It was the feel-good story of the Ravens' victory over the New York Jets — other than the victory itself, of course.
Rookie tight end Ed Dickson found out just hours before the game that he was about to become a father a little earlier than expected, which left him with quite a decision to make about his NFL debut on "Monday Night Football."
Should I stay or should I go?
The correct answer might seem obvious to some — family first, football second — but the question was not that simple, especially for a young player who had yet to play a down at the professional level.
Ravens coach John Harbaugh left it up to Dickson, who decided to stay and play. The Ravens scored a hard-fought victory and — though Dickson was not a major factor in the outcome — Harbaugh awarded him one of the two game balls afterward.
Mother and child came through with flying colors, too, and Dickson was back in a matter of hours to be with fiancé Ashley Swartz, and his new son, Trey Michael James Dickson, who will have a pretty cool item for show-and-tell in a few years.
"I told him [Harbaugh] the team was counting on me to play this game," Dickson said. "I was heavily involved in the game plan. I chose to stay."
Not everybody would have made that choice. It has become increasingly common for professional athletes to take leave during their seasons to be present for important family events, but it hasn't always been that way. Dickson probably didn't realize it, but what he decided was decidedly old school.
There was a time a generation or so ago when going home wouldn't have been a serious consideration.
I know this because I remember a situation covering the Los Angeles Dodgers in the 1980s when a baseball player departed another team for the birth of a child. It was quite a hot topic of discussion in the Dodgers clubhouse and someone asked Hall of Fame manager Tommy Lasorda if he would let one of his players go home under the same circumstances.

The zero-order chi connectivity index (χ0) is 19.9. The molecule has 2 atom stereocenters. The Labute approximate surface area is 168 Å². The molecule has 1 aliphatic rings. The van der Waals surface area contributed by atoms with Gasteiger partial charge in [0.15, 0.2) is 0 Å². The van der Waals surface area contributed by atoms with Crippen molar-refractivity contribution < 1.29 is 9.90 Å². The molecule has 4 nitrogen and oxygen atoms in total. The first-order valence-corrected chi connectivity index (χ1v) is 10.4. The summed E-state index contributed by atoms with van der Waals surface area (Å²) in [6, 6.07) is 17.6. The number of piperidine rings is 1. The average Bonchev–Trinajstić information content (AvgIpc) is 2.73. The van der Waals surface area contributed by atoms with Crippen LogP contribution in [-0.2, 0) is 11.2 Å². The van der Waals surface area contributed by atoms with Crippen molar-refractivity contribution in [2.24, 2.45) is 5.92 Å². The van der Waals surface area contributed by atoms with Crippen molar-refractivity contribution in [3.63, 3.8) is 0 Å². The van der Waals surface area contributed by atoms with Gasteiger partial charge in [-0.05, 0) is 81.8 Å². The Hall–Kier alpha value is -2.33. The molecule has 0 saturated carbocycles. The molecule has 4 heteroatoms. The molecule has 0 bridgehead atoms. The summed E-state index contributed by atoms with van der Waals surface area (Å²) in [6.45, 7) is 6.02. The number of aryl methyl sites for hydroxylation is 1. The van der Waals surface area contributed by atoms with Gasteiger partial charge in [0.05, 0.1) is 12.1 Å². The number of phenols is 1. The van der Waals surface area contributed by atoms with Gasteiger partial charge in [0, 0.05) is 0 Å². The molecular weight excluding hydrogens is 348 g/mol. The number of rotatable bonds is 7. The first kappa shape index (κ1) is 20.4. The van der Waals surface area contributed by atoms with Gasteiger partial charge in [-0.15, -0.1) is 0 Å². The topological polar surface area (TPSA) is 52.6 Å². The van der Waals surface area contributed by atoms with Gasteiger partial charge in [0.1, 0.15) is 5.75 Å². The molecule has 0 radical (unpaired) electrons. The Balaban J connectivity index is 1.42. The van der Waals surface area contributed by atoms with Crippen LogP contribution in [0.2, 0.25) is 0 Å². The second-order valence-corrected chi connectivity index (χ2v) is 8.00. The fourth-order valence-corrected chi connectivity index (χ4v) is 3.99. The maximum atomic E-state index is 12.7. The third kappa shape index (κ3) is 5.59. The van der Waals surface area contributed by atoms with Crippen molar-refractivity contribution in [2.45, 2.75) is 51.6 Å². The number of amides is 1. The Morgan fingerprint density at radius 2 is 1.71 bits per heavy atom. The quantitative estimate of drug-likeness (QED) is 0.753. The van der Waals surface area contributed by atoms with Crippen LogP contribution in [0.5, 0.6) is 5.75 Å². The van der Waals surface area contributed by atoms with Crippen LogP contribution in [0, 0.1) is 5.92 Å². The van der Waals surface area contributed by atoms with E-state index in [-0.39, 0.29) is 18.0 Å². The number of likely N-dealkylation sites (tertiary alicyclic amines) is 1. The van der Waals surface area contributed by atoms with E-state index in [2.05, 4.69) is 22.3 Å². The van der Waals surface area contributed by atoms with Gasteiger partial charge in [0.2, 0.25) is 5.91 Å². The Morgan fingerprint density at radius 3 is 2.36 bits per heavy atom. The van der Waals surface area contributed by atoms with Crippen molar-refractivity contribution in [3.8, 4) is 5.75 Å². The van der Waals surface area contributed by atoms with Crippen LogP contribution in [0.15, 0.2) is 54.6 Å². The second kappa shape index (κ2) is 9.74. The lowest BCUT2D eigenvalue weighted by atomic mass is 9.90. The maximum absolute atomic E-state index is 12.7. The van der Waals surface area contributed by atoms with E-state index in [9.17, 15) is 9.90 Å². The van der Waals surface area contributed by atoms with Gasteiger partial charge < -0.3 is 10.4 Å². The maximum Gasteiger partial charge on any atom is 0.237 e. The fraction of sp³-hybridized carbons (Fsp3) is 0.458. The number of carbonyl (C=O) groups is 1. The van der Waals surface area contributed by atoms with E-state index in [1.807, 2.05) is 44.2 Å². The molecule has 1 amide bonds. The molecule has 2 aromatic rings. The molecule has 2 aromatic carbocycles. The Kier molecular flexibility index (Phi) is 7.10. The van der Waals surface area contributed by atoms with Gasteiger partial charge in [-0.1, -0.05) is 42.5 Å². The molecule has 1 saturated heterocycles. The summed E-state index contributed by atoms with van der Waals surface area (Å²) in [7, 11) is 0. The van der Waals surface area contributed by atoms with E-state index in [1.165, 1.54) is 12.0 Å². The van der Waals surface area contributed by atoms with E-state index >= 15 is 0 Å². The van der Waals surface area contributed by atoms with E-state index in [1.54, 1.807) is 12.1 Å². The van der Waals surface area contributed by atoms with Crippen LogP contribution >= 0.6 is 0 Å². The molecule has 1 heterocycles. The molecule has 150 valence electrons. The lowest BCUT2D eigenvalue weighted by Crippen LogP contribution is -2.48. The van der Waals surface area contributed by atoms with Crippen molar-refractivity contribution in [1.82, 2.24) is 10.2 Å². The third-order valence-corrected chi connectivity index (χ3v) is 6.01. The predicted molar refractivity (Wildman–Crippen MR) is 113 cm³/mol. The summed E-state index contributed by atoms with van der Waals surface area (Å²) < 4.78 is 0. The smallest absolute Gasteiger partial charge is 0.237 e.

"Sure," Lasorda said, "if he was an obstetrician. If he was a doctor and he needed to deliver the baby, that's one thing, but if he's just going there to watch, we need him more here."
For the purposes of accuracy in media, that quote was pulled totally from the deep recesses of my memory, so don't hold me or Tommy to the precise wording, but I think it's a pretty good illustration of the mentality of the time.
Dickson wanted to be there for the birth, but he found himself at an unusual intersection of family and professional responsibility. He's a brand-new player getting ready to make his pro debut on a team that is being touted as a legitimate Super Bowl contender. The Ravens were a couple hours from opening the season against the self-proclaimed Super Bowl favorite in front of a national television audience. And his son was getting ready to make a pretty important debut of his own.
It wasn't an easy call, but it's pretty clear that Dickson and the Ravens feel it was the right one.
"Family always comes first as a general rule," Harbaugh said Wednesday, "but also you balance your family with your career and your profession and the opportunity to do things for your family. This was his first opportunity to play in the NFL and it was Monday night and he had prepared for it and his teammates and coaches and really everybody, the fans, everybody were counting on him to play in the game, but only the person can make that decision. We can't tell him what to do.
"We all shared our advice, the ones of us who have kids, but in the end he had to make his own choice, but it became kind of irrelevant because the baby came so fast, and the baby was born a couple of hours before the game so he couldn't get back there fast enough anyway. What would he have done if it had been more delayed? I think he would have played. I think he decided to go ahead and play, but it was tough for him."
Dickson certainly isn't the first guy to try and strike a delicate balance between family and football … or any other professional sport for that matter. Orioles star Nick Markakis made a different call a couple seasons ago, opting to pass up the World Baseball Classic to make sure he was home for the birth of his son.
Orioles veteran Kevin Millwood sympathized with Dickson's decision because he found himself with a similar one at the start of one of his early seasons with the Atlanta Braves.
"My first son was born the day before the season started," Millwood said, "and we induced labor to make sure we got it done before the season started. I don't think that kind of thing sneaks up on you."
It apparently did in Dickson's case, but all's well that ends well.
Listen to Peter Schmuck on WBAL (1090 AM) at noon Fridays and Saturdays and at 6 p.m. Tuesdays and Thursdays with Brett Hollander. Also, check out his blog, "The Schmuck Stops Here," at baltimoresun.com/schmuckblog.
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